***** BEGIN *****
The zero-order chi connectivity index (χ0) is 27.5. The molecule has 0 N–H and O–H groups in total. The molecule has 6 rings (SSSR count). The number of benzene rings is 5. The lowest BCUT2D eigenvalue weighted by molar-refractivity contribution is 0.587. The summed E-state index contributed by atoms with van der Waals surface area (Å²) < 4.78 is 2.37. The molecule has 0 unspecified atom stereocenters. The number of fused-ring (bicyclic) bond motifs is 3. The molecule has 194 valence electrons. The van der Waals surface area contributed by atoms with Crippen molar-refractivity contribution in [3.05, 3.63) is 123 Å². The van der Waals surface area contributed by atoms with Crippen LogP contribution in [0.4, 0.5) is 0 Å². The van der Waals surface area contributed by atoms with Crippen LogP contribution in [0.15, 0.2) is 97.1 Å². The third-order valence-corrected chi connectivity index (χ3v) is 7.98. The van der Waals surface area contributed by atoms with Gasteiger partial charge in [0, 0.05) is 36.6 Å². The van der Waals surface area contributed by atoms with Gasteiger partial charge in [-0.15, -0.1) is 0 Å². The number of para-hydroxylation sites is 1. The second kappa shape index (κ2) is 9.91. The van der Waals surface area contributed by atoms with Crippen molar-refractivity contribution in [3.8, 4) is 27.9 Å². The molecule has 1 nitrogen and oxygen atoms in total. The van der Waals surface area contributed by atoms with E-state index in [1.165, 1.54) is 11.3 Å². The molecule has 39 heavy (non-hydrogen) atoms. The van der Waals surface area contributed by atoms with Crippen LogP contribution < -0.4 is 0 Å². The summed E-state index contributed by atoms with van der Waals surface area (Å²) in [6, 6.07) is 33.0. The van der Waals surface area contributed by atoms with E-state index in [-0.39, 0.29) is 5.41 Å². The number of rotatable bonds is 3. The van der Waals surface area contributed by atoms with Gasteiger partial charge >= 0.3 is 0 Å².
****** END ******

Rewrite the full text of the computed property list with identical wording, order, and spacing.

The zero-order chi connectivity index (χ0) is 27.5. The molecule has 0 N–H and O–H groups in total. The molecule has 6 rings (SSSR count). The number of benzene rings is 5. The lowest BCUT2D eigenvalue weighted by molar-refractivity contribution is 0.587. The summed E-state index contributed by atoms with van der Waals surface area (Å²) < 4.78 is 2.37. The molecule has 0 unspecified atom stereocenters. The number of fused-ring (bicyclic) bond motifs is 3. The molecule has 194 valence electrons. The van der Waals surface area contributed by atoms with Crippen molar-refractivity contribution in [3.05, 3.63) is 123 Å². The van der Waals surface area contributed by atoms with Crippen LogP contribution in [0.4, 0.5) is 0 Å². The van der Waals surface area contributed by atoms with Crippen LogP contribution in [0.15, 0.2) is 97.1 Å². The third-order valence-corrected chi connectivity index (χ3v) is 7.98. The van der Waals surface area contributed by atoms with Gasteiger partial charge in [0, 0.05) is 36.6 Å². The van der Waals surface area contributed by atoms with Gasteiger partial charge in [-0.15, -0.1) is 0 Å². The number of para-hydroxylation sites is 1. The second kappa shape index (κ2) is 9.91. The van der Waals surface area contributed by atoms with Crippen molar-refractivity contribution in [3.8, 4) is 27.9 Å². The molecule has 1 nitrogen and oxygen atoms in total. The van der Waals surface area contributed by atoms with E-state index in [1.165, 1.54) is 11.3 Å². The molecule has 39 heavy (non-hydrogen) atoms. The van der Waals surface area contributed by atoms with Crippen LogP contribution < -0.4 is 0 Å². The summed E-state index contributed by atoms with van der Waals surface area (Å²) in [6, 6.07) is 33.0. The van der Waals surface area contributed by atoms with E-state index in [-0.39, 0.29) is 5.41 Å². The number of rotatable bonds is 3. The van der Waals surface area contributed by atoms with Gasteiger partial charge >= 0.3 is 0 Å².